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Kidney Int. 1990 Dec;38(6):1030-8.

Platelet activating factor receptor blockade ameliorates murine systemic lupus erythematosus.

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Department of Medicine, Case Western Reserve University, Cleveland, Ohio.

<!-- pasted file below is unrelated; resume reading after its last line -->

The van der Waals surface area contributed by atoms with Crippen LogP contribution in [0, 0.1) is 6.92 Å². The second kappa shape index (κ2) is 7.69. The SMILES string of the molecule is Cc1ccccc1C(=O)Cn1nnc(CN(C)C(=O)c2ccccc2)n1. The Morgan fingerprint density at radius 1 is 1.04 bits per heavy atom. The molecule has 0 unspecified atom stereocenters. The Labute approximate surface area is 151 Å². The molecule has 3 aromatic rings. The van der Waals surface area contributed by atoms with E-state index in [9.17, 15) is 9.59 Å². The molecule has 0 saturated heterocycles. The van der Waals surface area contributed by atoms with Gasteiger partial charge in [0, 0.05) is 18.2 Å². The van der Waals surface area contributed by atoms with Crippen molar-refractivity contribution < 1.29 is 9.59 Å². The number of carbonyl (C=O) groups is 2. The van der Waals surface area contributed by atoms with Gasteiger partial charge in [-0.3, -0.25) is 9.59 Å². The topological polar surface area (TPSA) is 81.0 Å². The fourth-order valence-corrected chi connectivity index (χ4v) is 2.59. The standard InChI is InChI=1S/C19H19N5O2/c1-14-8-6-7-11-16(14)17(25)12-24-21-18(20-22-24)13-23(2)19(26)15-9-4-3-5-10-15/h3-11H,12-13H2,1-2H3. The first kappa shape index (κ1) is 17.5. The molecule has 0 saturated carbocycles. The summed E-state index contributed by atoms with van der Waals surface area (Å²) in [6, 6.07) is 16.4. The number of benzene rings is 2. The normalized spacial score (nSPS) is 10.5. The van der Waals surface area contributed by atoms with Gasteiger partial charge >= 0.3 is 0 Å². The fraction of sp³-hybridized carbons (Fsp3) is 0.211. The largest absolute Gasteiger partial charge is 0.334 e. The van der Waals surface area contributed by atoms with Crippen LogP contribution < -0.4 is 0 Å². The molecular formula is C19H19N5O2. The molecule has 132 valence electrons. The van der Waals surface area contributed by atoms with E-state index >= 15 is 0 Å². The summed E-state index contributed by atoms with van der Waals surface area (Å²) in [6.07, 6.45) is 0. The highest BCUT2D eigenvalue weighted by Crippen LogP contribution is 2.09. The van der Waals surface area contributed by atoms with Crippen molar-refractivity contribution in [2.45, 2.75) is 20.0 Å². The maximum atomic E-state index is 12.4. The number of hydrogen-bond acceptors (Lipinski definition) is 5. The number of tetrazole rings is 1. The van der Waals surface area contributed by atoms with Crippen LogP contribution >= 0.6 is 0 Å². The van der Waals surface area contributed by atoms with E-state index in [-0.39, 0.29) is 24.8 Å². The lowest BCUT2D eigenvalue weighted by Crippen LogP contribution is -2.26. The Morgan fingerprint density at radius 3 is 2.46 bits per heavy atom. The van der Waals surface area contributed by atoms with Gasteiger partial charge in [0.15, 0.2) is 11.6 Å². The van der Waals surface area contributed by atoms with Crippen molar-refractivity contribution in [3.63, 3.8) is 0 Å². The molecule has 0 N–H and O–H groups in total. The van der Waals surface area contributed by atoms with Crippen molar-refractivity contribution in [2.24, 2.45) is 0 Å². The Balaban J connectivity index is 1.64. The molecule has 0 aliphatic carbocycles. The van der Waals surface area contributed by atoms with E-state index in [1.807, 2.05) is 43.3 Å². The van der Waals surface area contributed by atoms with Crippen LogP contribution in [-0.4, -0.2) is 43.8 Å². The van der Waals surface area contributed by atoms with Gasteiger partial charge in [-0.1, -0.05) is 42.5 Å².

Untreated 16-week-old MRL/MpJ-lpr/lpr (lpr) mice, when compared to congenic MRL/MpJ-+/+ (+/+) mice, are characterized by a systemic lupus erythematosus syndrome, including severe glomerulonephritis, proteinuria and reduction of renal function. We hypothesized that platelet activating factor (PAF), a potent chemotactic and proinflammatory phospholipid mediator synthesized and released by circulating cells, glomerular mesangial and renal medullary interstitial cells, may play a role in the development of renal injury in lupus mice. We assessed renal PAF synthesis in lpr as well as +/+ mice and the effect of treatment with a PAF receptor blocking agent. Treatment with the PAF receptor antagonist L659,989 for four weeks, starting at 12 weeks of age, significantly reduced acute glomerular infiltration and proliferation, and prevented chronic glomerular histological changes; proteinuria and serum creatinine levels were also significantly reduced in treated mice. Renal PAF production was increased in lpr when compared to +/+ mice, and treatment with L659,989 restored renal PAF synthesis to the control levels. Our results support the hypothesis that PAF can be one of the mediators of glomerular injury characteristic of murine lupus nephritis, and indicate the possible therapeutic utility of PAF receptor antagonists in immunologic renal diseases.

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